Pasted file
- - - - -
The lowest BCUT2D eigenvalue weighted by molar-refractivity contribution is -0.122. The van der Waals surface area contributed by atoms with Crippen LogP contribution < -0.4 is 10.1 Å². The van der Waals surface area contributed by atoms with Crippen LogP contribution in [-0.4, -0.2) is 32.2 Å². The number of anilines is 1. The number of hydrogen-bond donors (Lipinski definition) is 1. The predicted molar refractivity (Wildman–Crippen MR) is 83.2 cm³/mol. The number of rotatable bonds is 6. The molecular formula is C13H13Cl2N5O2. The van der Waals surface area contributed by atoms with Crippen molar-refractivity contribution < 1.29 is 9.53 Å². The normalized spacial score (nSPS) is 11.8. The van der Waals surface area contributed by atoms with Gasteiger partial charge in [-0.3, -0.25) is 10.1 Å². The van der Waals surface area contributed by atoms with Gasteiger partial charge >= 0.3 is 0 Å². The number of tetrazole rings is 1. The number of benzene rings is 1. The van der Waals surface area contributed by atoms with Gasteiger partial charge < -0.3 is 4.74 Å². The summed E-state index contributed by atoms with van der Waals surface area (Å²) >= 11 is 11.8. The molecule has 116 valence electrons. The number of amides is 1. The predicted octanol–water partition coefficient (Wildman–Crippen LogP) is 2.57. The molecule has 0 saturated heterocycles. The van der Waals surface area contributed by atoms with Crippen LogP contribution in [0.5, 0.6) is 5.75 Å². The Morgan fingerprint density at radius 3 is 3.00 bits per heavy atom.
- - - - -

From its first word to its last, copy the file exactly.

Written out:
The lowest BCUT2D eigenvalue weighted by molar-refractivity contribution is -0.122. The van der Waals surface area contributed by atoms with Crippen LogP contribution < -0.4 is 10.1 Å². The van der Waals surface area contributed by atoms with Crippen LogP contribution in [-0.4, -0.2) is 32.2 Å². The number of anilines is 1. The number of hydrogen-bond donors (Lipinski definition) is 1. The predicted molar refractivity (Wildman–Crippen MR) is 83.2 cm³/mol. The number of rotatable bonds is 6. The molecular formula is C13H13Cl2N5O2. The van der Waals surface area contributed by atoms with Crippen molar-refractivity contribution < 1.29 is 9.53 Å². The normalized spacial score (nSPS) is 11.8. The van der Waals surface area contributed by atoms with Gasteiger partial charge in [-0.3, -0.25) is 10.1 Å². The van der Waals surface area contributed by atoms with Gasteiger partial charge >= 0.3 is 0 Å². The number of tetrazole rings is 1. The number of benzene rings is 1. The van der Waals surface area contributed by atoms with Gasteiger partial charge < -0.3 is 4.74 Å². The summed E-state index contributed by atoms with van der Waals surface area (Å²) >= 11 is 11.8. The molecule has 116 valence electrons. The number of amides is 1. The predicted octanol–water partition coefficient (Wildman–Crippen LogP) is 2.57. The molecule has 0 saturated heterocycles. The van der Waals surface area contributed by atoms with Crippen LogP contribution in [0.5, 0.6) is 5.75 Å². The Morgan fingerprint density at radius 3 is 3.00 bits per heavy atom.